Plain Language Awards

Celebrate the stories of our clearest business communicators

Winner: Plain English Champion — Best Organisation 2021

Citizens Advice Bureau New Zealand

Violet Chong and Sacha Green from Citizens Advice Bureau receive giant winner's cheque from sponsor Write Limited's Deputy Chief Executive Anne-Marie Chisnall | Photo Write Limited (2021)

Judges’ comments

David Boyle
Across the board CAB has demonstrated a love of Plain English. Their audience is wide a varied across the whole of NZ. So, their approach to delivering complicated information in a way that anyone can use is incredibly important. They do this without exception across all of their material.

The buy in from staff and they way they have embraced plain English is significant especially given they reply on a lot of volunteer support.

This is the most complete example of Plain English that I have seen. I can’t speak highly enough of their work and the way they provide their information to all that use CAB. Even the financial section in the annual report was easy to read!!

Matt Huntington
CAB staff members probably wouldn’t say ‘plain language is how we do things here’ because plain language is so central to their mission. It would likely be taken for granted that plain language is how they do things. That, to me, is the sign of a plain English CHAMPION.

I am particularly impressed by CAB’s understanding of how communicating clearly — whether it’s face-to-face, over the phone, using web chat, through email and other written communication or via their website — is key to their effectiveness. And then they take it one extra step to acknowledge the importance of communicating with empathy and respect on top of that! The fact that they can do this successfully while relying on such a large and diverse group of volunteers is a testament to their grounding in plain language communications.

During the COVID-19 lockdown CAB were forced to shift their primary mode of contact from a face-to-face service to a service delivered by email, phone, live chat and their website. This necessary shift away from face-to-face made clear communications more important than ever.

Sarah Stacy-Baynes
I noticed half-way through reading all the documents provided by CAB that I hadn’t needed to re-read any of their information. That was a clear indication to me that the content was written in plain language and was well structured so I could follow it easily. CAB used clear infographics throughout their website, very plain and inclusive language and used a respectful tone when speaking directly to their audience. These are all indications that they understand plain English standards and how to apply them.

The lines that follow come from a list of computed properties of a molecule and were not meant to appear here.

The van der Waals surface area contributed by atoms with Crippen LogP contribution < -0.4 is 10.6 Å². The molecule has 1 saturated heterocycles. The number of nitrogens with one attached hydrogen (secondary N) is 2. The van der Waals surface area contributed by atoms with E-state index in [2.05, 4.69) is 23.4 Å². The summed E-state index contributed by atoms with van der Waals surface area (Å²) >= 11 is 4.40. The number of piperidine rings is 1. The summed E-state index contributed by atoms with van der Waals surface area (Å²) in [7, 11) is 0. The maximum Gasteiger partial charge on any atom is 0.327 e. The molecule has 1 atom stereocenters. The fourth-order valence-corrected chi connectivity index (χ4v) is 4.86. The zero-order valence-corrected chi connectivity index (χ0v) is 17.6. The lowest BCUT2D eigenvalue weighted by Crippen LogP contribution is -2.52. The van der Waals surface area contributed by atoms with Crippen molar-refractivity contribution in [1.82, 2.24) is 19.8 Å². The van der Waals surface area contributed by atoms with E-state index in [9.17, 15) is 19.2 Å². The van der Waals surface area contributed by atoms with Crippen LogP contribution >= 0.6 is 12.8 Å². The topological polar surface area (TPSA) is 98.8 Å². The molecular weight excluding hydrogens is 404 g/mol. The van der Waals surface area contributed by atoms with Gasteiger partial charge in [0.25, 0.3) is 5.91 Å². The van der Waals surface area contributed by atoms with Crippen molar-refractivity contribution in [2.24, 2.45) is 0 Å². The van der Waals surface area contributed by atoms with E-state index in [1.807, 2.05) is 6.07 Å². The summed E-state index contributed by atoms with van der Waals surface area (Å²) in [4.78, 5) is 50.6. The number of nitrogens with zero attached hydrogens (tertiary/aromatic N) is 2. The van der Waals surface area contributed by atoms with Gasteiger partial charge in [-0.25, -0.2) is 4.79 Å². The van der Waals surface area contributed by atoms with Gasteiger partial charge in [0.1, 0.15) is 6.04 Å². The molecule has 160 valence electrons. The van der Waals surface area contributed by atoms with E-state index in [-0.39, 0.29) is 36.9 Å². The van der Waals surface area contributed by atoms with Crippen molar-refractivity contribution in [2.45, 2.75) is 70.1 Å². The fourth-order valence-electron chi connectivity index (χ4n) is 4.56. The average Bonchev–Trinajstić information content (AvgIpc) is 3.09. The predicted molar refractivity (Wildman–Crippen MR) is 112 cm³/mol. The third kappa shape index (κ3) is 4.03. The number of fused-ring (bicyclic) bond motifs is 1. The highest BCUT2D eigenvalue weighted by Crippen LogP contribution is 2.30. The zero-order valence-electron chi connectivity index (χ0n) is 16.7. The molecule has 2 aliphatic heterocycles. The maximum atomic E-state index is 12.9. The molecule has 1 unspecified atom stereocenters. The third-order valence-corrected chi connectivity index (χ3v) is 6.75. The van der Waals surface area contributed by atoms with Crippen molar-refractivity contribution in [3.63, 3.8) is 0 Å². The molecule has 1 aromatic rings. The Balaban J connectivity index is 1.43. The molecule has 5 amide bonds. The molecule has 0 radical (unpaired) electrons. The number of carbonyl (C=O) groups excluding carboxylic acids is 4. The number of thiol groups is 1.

Being pretty close to retirement, and thinking about how I can give back to my community, I found myself really seriously considering becoming a volunteer. That’s a very honest response to their documents and I think their writers did an incredible job of explaining what they did and how much they achieve.

Media statement

Citizens Advice Bureau is all about communicating in plain language. We aim to provide people with information about their rights and responsibilities that is clear, relevant, and accurate. We are a service for everyone, about everything. This means we think about the diverse needs of people in Aotearoa New Zealand and try to communicate in plain language that people can understand. This approach is at the heart of our service.

Communicating with people about their rights often involves translating complex issues and ‘legal-speak’ into language that is simple and to-the-point. This is an essential part of what we do.

We believe our plain language service improves people’s wellbeing and helps people to find a way forward when they might otherwise be stuck. Through our plain language communication, we support people to make decisions, solve problems and get good outcomes.

We are absolutely delighted to be acknowledged in this year’s Plain English Awards as a Plain English Champion.

Sacha Green
National Advisor — Legal & Strategic
Citizens Advice Bureau New Zealand

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